Indie Quickie: Plantera


What is it and who made it? Not to be confused with a certain heavy metal band from the 80s and 90s, Plantera is a garden-growing clicker game from VaragtP Studios.

What platforms is it on and how much does it cost? It’s available now on Steam for Windows PC starting at $2.99, plus a 20% launch week discount.

How much did we play? I pointed and clicked on plants and animals for more than two hours, reaching level 23, and amassing a fortune of over 500k gold (and counting).

Any technical concerns, hardware requirements or other details you should know about? The game has full screen and windowed options, but no resolution presets or manual scalability. Which is kind of annoying since the windowed view is around the size of a tablet screen.


Why should you play it?

    • Zen Garden: Do you find relaxation in gardening? Do you like clickers? Then this is the game for you. Plantera is a stress-killing game that involves very little interaction and yet somehow manages to become meditatively addictive. The objective is simple: grow a garden and make fat stacks of cash in the form of gold coins to then reinvest into expanding the garden until it stretches far beyond the left and right boundaries of the screen. As plants and trees grow, they cyclically produce fruits and veggies, which can be manually gathered via rapid-fire mouse clicks, or you can kick back and act as garden supervisor, watching as little blue puffball dudes do all the labor for you. The garden can also be populated with farm animals, like chickens, cows, pigs, and sheep, to produce other resources, all varying in gold value. On the flipside, hostile critters, like bunnies, wolves, birds, and moles, will try to creep into the garden and steal your crop or chase your animals. But no worries–like everything in the game they’re easily shooed off with a click. While all of this is going on, you gain experience and eventually level up to receive new types of plants and other rewards. There’s no real point or end goal, but man is there something about clickers that tickles that obsessive gamer desire to collect things and level up.

    • Happy, Happy, Joy, Joy: If brainlessly mouse-clicking a thousand times a minute doesn’t put you in a total state of Zen bliss, the game’s colorful, whimsical art style and adorable characters should help to brighten the mood. Sure, the single looping music track can be almost too cheery, to the point of becoming almost obnoxious after gleefully bobbing your head to it for the first hour. However, that just gives you the excuse to mute the audio and create a playlist of your favorite tunes to Zen garden out to. Pharrell’s “Happy” would be a fitting choice. Or maybe go with some Pantera, if that’s what helps you relax.

    • Persistent Progression: Another neat thing about this game–and clickers in general–is the way your garden continues to live on in persistence after you’ve quit. While you’re away, the blue puffball dudes will continue to toil away like little worker bees. Upon your return, a prompt will inform you of how much money was made in your absence, and you may even be rewarded with a level-up. More expensive upgrades are available to help boost this persistent progression, including fertilizer to increase the gold value for all crops, guard dogs to fend off critters when you aren’t around to click them, and an increase to the number of hours the workers will spend on the job. Every time you return to the garden is like opening a little gaming present. How much money did I earn? Did I get enough to level up? Am I closer to earning a new achievement?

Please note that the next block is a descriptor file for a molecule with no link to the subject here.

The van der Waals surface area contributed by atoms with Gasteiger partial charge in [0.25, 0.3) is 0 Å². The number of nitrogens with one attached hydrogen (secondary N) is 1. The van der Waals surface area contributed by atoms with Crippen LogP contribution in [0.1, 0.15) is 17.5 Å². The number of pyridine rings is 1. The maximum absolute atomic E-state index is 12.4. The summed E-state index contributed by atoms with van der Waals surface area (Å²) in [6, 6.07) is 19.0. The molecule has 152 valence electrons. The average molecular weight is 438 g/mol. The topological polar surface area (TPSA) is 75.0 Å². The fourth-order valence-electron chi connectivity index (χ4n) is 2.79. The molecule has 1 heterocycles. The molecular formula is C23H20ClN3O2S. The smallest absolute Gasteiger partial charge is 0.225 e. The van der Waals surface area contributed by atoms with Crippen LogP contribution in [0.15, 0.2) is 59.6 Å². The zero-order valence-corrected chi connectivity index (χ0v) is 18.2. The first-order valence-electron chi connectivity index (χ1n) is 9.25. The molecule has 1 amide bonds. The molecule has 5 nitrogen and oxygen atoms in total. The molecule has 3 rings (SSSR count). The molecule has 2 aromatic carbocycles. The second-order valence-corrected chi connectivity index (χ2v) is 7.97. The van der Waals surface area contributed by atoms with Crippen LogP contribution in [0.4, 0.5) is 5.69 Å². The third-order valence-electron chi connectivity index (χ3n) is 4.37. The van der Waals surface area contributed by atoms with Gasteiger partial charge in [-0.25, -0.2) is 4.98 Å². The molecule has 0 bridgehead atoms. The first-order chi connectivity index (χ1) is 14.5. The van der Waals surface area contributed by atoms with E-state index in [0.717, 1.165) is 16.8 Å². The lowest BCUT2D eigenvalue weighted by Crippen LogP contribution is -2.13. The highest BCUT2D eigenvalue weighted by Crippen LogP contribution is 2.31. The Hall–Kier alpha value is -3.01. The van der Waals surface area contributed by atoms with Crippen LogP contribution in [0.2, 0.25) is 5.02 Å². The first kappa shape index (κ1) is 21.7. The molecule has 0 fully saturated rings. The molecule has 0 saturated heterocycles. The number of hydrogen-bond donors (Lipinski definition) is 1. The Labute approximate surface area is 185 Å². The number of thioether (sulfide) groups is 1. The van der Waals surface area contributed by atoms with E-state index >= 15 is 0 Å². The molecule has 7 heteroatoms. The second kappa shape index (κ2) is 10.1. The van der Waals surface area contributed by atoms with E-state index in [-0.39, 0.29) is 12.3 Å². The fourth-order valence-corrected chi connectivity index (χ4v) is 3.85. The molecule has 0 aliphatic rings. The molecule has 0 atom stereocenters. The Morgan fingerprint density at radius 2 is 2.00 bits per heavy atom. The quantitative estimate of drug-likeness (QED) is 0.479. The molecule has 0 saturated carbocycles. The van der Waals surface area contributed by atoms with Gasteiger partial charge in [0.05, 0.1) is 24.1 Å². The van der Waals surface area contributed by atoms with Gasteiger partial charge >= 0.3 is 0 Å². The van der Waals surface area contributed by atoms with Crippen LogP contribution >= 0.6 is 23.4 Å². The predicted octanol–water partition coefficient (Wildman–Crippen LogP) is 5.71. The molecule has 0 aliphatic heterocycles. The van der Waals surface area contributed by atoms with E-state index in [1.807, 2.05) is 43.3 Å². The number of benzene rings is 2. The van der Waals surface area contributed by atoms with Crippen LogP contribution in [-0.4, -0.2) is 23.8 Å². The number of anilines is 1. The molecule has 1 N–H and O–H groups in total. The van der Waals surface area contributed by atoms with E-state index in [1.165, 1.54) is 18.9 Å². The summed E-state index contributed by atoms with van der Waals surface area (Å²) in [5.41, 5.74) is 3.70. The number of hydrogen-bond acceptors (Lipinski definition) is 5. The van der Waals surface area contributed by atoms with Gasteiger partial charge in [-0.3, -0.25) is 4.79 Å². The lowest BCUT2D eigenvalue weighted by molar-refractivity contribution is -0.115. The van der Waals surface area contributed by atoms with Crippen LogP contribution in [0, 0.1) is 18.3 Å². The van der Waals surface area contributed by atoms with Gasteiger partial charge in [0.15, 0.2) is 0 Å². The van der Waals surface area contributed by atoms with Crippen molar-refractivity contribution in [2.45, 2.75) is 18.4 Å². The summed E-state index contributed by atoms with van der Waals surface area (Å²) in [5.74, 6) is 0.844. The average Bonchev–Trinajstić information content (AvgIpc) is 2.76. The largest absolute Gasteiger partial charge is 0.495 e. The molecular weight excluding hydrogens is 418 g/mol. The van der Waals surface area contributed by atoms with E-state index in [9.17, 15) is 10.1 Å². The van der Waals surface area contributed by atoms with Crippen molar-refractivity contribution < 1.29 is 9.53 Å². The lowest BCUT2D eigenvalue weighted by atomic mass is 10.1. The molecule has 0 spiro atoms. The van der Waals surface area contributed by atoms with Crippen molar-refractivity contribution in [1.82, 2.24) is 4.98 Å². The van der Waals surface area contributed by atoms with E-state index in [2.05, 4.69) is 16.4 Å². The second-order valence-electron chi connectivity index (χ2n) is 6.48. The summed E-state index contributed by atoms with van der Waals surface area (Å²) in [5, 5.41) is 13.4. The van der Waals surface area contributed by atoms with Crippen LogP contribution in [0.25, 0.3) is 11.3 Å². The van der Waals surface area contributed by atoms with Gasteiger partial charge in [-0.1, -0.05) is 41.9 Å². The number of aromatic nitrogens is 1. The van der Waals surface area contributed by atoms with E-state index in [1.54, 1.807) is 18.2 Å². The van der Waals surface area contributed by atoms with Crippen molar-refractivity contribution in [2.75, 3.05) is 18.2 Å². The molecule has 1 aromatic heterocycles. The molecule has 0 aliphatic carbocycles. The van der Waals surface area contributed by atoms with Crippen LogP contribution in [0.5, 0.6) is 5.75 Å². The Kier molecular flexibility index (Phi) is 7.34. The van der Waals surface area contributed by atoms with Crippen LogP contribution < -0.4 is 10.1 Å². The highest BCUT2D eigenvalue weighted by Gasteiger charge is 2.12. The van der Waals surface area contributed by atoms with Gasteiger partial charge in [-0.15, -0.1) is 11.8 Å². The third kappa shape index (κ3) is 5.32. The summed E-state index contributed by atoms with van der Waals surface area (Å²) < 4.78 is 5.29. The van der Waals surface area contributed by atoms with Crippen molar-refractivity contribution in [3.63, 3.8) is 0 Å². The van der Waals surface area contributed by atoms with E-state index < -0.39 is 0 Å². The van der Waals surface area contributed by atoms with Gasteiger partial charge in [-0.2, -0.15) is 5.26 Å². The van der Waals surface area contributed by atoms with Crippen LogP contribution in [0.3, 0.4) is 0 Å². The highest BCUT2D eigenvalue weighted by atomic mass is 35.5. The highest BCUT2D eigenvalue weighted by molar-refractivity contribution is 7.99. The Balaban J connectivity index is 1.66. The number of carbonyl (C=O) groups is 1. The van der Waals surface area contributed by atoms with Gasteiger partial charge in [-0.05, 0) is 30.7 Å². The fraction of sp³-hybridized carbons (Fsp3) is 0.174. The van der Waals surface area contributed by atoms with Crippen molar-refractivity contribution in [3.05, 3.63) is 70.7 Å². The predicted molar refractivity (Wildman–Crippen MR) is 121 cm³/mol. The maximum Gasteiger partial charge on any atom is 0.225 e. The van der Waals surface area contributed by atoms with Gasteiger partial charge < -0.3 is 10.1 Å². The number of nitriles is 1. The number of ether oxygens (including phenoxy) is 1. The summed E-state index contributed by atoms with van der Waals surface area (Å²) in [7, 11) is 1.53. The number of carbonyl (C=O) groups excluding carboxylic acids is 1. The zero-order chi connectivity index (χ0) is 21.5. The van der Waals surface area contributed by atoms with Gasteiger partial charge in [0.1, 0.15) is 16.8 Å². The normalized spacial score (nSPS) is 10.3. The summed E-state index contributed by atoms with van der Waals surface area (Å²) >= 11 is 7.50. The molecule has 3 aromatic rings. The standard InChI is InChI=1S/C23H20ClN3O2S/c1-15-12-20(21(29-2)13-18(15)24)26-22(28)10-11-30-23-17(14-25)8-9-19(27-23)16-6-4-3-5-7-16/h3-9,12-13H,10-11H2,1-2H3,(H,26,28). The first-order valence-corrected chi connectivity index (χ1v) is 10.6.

Parting Thoughts: Plantera is a fun little time-waster of a game to casually play here and there between other, more sophisticated experiences. Its clicker mechanics are exceedingly simple and, after level 20, the sense of reward begins to dissipate fairly quickly as the upgrades menu runs out of new types of plants to unlock. So you’ll probably switch from playing an hour at a time for the first session or two to shorter five to ten minute spurts. But that’s the appeal of the game–and the genre. Even if there is no grand payoff to ultimately look forward to, there is this compulsive allure and soothing sense of gratification that pulls you back to check on your garden and watch the gold count pile up, daily if not hourly.

What is Indie Quickie? It takes a lot longer to fully review a game than it does to get a good sense of what a game is. Even with a full-time staff of writers it would be impossible to fully review the thousands of games that are released every year. Indie Quickie is our way to offer snap impressions of the countless indie titles small teams and one-man game studios are releasing literally every single day, and to help guide players to worthwhile games they may not have heard about before.

Disclosure: A free Steam key for Plantera was provided to by the game’s developer.

About the Author

Matt Litten is the full-time editor and owner of He is responsible for maintaining the day to day operation of the site, editing all staff content before it is published, and contributing regular news, reviews, previews and other articles. Matt landed his first gig in the video game review business writing for the now-defunct website After the sad and untimely close of BonusStage, the former staff went on to found After a short stint as US Site Manager for AceGamez, Matt assumed full ownership over VGBlogger, and to this day he is dedicated to making it one of the top video game blogs in all the blogosphere. Matt is a fair-minded reviewer and lover of games of all platforms and types, big or small, hyped or niche, big-budget or indie. But that doesn't mean he will let poor games slide without a good thrashing when necessary!